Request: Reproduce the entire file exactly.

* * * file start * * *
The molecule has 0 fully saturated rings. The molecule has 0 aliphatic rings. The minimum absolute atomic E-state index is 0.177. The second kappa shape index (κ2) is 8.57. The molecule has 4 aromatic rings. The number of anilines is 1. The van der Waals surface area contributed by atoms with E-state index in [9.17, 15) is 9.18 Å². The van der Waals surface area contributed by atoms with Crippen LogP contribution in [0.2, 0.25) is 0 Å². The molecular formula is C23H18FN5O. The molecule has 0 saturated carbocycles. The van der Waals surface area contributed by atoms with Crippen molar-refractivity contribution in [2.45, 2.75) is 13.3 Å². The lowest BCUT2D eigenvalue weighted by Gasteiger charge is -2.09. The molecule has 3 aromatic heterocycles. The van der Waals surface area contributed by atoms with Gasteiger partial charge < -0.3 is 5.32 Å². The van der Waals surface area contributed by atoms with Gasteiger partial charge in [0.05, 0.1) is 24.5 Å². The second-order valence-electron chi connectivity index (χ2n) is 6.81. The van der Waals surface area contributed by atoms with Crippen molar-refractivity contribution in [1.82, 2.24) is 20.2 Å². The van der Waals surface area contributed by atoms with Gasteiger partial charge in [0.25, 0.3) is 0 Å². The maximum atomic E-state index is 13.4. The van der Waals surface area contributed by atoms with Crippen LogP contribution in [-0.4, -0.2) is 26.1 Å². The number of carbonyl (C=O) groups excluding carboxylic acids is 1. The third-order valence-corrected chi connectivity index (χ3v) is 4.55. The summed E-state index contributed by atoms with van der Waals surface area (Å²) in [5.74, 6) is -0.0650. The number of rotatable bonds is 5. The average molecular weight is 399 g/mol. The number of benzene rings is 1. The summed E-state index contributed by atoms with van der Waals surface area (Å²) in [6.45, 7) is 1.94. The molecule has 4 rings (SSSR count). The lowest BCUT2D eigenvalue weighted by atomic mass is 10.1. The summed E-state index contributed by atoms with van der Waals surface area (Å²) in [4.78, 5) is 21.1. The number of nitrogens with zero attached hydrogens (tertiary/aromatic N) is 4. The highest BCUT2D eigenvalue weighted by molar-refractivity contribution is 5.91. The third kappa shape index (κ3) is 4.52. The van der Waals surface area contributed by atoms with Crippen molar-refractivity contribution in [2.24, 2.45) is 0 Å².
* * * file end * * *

The molecule has 0 fully saturated rings. The molecule has 0 aliphatic rings. The minimum absolute atomic E-state index is 0.177. The second kappa shape index (κ2) is 8.57. The molecule has 4 aromatic rings. The number of anilines is 1. The van der Waals surface area contributed by atoms with E-state index in [9.17, 15) is 9.18 Å². The van der Waals surface area contributed by atoms with Crippen LogP contribution in [0.2, 0.25) is 0 Å². The molecular formula is C23H18FN5O. The molecule has 0 saturated carbocycles. The van der Waals surface area contributed by atoms with Crippen molar-refractivity contribution in [2.45, 2.75) is 13.3 Å². The lowest BCUT2D eigenvalue weighted by Gasteiger charge is -2.09. The molecule has 3 aromatic heterocycles. The van der Waals surface area contributed by atoms with Gasteiger partial charge < -0.3 is 5.32 Å². The van der Waals surface area contributed by atoms with Gasteiger partial charge in [0.05, 0.1) is 24.5 Å². The second-order valence-electron chi connectivity index (χ2n) is 6.81. The van der Waals surface area contributed by atoms with Crippen molar-refractivity contribution in [1.82, 2.24) is 20.2 Å². The van der Waals surface area contributed by atoms with Gasteiger partial charge in [0.25, 0.3) is 0 Å². The maximum atomic E-state index is 13.4. The van der Waals surface area contributed by atoms with Crippen LogP contribution in [-0.4, -0.2) is 26.1 Å². The number of carbonyl (C=O) groups excluding carboxylic acids is 1. The third-order valence-corrected chi connectivity index (χ3v) is 4.55. The summed E-state index contributed by atoms with van der Waals surface area (Å²) in [5.74, 6) is -0.0650. The number of rotatable bonds is 5. The average molecular weight is 399 g/mol. The number of benzene rings is 1. The summed E-state index contributed by atoms with van der Waals surface area (Å²) in [6.45, 7) is 1.94. The molecule has 4 rings (SSSR count). The lowest BCUT2D eigenvalue weighted by atomic mass is 10.1. The summed E-state index contributed by atoms with van der Waals surface area (Å²) in [4.78, 5) is 21.1. The number of nitrogens with zero attached hydrogens (tertiary/aromatic N) is 4. The highest BCUT2D eigenvalue weighted by molar-refractivity contribution is 5.91. The third kappa shape index (κ3) is 4.52. The van der Waals surface area contributed by atoms with Crippen molar-refractivity contribution in [2.24, 2.45) is 0 Å².